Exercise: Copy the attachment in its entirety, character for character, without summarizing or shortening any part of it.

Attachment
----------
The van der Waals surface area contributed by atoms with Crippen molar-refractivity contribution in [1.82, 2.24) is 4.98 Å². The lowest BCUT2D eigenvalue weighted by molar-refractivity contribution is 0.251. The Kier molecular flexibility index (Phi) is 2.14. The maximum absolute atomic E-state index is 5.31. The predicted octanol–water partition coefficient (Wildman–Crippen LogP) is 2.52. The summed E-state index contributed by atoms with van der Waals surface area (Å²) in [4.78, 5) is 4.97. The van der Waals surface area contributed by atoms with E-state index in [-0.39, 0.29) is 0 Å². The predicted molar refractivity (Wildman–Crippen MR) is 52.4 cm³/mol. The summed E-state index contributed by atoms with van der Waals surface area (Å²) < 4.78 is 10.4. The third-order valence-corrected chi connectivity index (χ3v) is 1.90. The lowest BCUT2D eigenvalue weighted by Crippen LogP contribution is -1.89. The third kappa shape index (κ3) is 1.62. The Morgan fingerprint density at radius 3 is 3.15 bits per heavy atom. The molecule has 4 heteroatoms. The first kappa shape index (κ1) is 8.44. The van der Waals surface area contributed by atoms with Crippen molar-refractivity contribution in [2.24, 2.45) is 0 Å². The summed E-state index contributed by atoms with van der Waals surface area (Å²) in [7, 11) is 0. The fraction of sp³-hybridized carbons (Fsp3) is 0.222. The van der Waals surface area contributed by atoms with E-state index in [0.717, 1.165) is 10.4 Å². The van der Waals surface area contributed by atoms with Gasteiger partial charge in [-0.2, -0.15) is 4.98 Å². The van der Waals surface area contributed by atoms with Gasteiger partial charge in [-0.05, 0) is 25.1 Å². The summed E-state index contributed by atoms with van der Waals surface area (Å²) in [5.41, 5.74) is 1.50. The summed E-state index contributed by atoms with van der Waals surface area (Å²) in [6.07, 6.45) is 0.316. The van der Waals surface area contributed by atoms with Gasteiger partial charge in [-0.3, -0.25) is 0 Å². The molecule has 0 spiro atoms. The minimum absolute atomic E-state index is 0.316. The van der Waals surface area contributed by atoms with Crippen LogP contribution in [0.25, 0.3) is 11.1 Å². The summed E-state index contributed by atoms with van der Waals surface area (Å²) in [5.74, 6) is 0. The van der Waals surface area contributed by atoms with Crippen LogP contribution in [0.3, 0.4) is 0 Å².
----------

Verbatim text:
The van der Waals surface area contributed by atoms with Crippen molar-refractivity contribution in [1.82, 2.24) is 4.98 Å². The lowest BCUT2D eigenvalue weighted by molar-refractivity contribution is 0.251. The Kier molecular flexibility index (Phi) is 2.14. The maximum absolute atomic E-state index is 5.31. The predicted octanol–water partition coefficient (Wildman–Crippen LogP) is 2.52. The summed E-state index contributed by atoms with van der Waals surface area (Å²) in [4.78, 5) is 4.97. The van der Waals surface area contributed by atoms with E-state index in [-0.39, 0.29) is 0 Å². The predicted molar refractivity (Wildman–Crippen MR) is 52.4 cm³/mol. The summed E-state index contributed by atoms with van der Waals surface area (Å²) < 4.78 is 10.4. The third-order valence-corrected chi connectivity index (χ3v) is 1.90. The lowest BCUT2D eigenvalue weighted by Crippen LogP contribution is -1.89. The third kappa shape index (κ3) is 1.62. The Morgan fingerprint density at radius 3 is 3.15 bits per heavy atom. The molecule has 4 heteroatoms. The first kappa shape index (κ1) is 8.44. The van der Waals surface area contributed by atoms with Crippen molar-refractivity contribution in [2.24, 2.45) is 0 Å². The summed E-state index contributed by atoms with van der Waals surface area (Å²) in [7, 11) is 0. The fraction of sp³-hybridized carbons (Fsp3) is 0.222. The van der Waals surface area contributed by atoms with E-state index in [0.717, 1.165) is 10.4 Å². The van der Waals surface area contributed by atoms with Gasteiger partial charge in [-0.2, -0.15) is 4.98 Å². The van der Waals surface area contributed by atoms with Gasteiger partial charge in [-0.05, 0) is 25.1 Å². The summed E-state index contributed by atoms with van der Waals surface area (Å²) in [5.41, 5.74) is 1.50. The summed E-state index contributed by atoms with van der Waals surface area (Å²) in [6.07, 6.45) is 0.316. The van der Waals surface area contributed by atoms with Gasteiger partial charge in [-0.3, -0.25) is 0 Å². The molecule has 0 spiro atoms. The minimum absolute atomic E-state index is 0.316. The van der Waals surface area contributed by atoms with Crippen LogP contribution in [0.25, 0.3) is 11.1 Å². The summed E-state index contributed by atoms with van der Waals surface area (Å²) in [5.74, 6) is 0. The van der Waals surface area contributed by atoms with Crippen LogP contribution in [0.3, 0.4) is 0 Å².